Patient 1

A 45-year-old female patient presented with 4 dental implants in the upper jaw, which had been in situ for 10 years but could not be used by her dentist due to the pronounced reserve of the upper jaw (class III malocclusion; Figures 1, 2a and b). The patient reported a high level of psychological distress and, instead of the insufficient removable denture, wished for a fixed denture that had been rejected by her dentist previously. Additionally, she inquired whether an improvement of the midface profile was possible. After discussing the treatment options, a decision was made toward a combined surgical-prosthetic procedure using the osseointegrated implants. Individual abutments and a CAD/CAM-milled long-term temporary restoration were manufactured (Poly-Temp, Ceramill, Amann Girrbach GmbH, Pforzheim, Germany) and incorporated as described already. This restoration served as a splint to determine the definitive corrected jaw relation and occlusion for osteosynthetic fixation (Figures 3, 4, 5a and b). No further intermaxillary fixation was needed. After an uncomplicated healing period of 3 months, the temporary restoration (Figure 6) was transferred to a definitive prosthesis (Ceramill ZI, Amann Girrbach; IPS e.max Ceram, Ivoclar Vivadent, Schaan, Liechtenstein) (Figure 7). After a follow-up of 5 years, no relapse was seen.

Figure 1.

Patient 1: Initial clinical position with and without removable, mucosa-supported restoration.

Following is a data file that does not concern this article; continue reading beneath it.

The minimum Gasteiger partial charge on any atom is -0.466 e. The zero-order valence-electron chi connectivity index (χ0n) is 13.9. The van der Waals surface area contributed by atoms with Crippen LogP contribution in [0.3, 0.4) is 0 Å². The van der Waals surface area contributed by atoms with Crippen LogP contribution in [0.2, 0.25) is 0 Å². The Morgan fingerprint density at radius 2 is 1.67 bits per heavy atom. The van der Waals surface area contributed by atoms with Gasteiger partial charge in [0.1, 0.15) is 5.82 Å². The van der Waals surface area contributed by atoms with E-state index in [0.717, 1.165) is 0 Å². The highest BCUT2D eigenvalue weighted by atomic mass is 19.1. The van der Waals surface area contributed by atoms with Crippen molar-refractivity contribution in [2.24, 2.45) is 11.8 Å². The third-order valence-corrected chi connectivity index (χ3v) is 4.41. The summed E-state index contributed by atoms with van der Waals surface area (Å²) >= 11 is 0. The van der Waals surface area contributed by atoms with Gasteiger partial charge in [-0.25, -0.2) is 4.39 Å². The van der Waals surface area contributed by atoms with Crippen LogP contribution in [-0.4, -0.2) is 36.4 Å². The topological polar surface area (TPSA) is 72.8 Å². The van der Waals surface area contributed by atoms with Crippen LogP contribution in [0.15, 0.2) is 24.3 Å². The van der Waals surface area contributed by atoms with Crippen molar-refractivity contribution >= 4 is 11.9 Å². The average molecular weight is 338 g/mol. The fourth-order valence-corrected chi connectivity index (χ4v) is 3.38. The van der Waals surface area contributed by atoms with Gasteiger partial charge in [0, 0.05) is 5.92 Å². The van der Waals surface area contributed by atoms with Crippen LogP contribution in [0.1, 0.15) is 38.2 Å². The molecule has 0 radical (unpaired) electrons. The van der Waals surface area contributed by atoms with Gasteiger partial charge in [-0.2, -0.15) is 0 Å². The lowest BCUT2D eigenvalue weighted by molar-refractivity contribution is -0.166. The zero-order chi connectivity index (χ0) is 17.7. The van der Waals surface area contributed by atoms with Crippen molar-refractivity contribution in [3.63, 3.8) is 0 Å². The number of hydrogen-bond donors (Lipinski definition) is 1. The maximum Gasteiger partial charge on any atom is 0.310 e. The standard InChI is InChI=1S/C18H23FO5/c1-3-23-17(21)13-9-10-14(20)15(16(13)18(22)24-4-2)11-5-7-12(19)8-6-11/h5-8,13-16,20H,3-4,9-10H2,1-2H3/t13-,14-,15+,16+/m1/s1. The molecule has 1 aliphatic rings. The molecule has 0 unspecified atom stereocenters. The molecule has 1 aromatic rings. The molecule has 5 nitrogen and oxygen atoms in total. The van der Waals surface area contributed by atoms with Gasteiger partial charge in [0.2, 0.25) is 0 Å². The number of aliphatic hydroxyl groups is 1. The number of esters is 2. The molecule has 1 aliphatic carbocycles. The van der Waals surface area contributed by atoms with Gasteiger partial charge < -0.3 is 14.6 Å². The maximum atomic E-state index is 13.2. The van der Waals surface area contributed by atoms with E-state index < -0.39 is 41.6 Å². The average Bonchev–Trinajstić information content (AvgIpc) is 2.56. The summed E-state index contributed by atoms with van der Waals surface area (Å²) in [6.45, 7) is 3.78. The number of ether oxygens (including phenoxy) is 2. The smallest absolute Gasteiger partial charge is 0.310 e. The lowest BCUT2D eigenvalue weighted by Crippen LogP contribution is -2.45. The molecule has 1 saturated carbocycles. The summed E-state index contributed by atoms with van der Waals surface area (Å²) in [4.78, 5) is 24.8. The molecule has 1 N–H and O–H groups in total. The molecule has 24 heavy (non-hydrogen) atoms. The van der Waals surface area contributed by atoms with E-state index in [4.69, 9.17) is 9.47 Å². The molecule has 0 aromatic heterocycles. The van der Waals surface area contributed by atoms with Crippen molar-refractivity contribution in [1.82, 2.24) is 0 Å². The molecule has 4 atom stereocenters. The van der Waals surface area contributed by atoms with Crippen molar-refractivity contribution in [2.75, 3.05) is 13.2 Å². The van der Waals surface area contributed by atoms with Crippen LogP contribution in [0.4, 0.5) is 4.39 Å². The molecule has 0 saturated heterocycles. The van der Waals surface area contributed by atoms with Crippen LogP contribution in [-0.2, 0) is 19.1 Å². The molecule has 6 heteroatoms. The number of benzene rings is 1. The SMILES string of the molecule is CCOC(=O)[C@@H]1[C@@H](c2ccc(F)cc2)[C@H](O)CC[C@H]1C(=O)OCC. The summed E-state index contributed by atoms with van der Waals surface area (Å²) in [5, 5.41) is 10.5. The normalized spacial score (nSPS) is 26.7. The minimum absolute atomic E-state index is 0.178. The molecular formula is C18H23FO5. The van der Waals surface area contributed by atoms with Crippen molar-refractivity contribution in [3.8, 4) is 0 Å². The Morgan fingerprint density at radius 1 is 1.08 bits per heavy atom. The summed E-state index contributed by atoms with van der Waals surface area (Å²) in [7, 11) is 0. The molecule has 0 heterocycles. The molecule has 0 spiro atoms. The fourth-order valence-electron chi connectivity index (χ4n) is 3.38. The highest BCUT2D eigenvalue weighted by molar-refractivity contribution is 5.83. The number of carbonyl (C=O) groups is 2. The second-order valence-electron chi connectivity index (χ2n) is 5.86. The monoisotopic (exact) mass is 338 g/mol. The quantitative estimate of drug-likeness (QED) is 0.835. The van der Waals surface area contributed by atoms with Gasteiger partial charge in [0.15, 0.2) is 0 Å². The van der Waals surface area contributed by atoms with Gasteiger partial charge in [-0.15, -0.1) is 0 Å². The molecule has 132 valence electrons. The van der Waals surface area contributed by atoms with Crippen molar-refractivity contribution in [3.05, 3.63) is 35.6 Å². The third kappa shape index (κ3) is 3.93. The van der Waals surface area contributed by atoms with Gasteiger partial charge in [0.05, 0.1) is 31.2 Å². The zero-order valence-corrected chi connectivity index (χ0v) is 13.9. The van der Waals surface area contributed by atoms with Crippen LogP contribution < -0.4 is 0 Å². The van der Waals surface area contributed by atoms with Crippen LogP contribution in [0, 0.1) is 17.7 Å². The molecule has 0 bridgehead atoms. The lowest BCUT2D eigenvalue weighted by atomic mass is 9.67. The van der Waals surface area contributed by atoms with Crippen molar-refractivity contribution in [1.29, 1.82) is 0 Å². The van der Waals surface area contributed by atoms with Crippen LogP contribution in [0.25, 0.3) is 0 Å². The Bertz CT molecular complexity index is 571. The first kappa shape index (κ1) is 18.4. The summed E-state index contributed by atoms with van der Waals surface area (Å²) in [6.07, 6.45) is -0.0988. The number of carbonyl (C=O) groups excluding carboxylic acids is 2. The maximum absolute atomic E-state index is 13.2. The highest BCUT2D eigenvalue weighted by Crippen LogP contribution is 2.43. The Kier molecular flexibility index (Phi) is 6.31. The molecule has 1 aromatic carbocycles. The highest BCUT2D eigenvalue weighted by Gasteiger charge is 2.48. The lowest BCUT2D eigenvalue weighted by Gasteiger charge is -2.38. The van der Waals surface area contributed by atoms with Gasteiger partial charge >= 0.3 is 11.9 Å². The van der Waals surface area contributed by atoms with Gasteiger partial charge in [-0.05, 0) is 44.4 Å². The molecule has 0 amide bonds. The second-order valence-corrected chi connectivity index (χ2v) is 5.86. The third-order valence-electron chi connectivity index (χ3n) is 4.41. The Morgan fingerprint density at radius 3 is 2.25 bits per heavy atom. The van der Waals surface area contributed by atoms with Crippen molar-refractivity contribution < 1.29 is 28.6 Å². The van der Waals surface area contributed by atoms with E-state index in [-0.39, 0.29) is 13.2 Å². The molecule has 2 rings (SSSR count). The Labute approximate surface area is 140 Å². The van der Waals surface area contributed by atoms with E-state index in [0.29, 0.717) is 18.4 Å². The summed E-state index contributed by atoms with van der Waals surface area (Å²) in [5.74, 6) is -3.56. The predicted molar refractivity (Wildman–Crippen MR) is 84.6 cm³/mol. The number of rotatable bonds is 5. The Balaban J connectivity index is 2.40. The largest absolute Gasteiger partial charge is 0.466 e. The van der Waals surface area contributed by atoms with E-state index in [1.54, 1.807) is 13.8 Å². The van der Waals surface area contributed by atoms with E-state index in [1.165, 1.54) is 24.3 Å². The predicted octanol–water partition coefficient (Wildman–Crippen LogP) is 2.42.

Figure 1.

Patient 1: Initial clinical position with and without removable, mucosa-supported restoration.

Close modal
Figures 2–4.

Figure 2. Patient 1: Initial radiograph: cephalometric X ray (a) and orthopantomography (b). Figure 3. Patient 1: Individual abutments and implant-supported maxillary temporary restoration as surgical splint. Figure 4. Patient 1: Implant-supported maxillary restoration.

Figures 2–4.

Figure 2. Patient 1: Initial radiograph: cephalometric X ray (a) and orthopantomography (b). Figure 3. Patient 1: Individual abutments and implant-supported maxillary temporary restoration as surgical splint. Figure 4. Patient 1: Implant-supported maxillary restoration.

Close modal
Figures 5–7.

Figure 5 Patient 1: Postoperative radiograph: cephalometric X ray (a) and orthopantomography (b). Figure 6. Patient 1: Clinical position after surgery with temporary restoration. Figure 7. Patient 1: Final result after 6 months.

Figures 5–7.

Figure 5 Patient 1: Postoperative radiograph: cephalometric X ray (a) and orthopantomography (b). Figure 6. Patient 1: Clinical position after surgery with temporary restoration. Figure 7. Patient 1: Final result after 6 months.

Close modal

Patient 2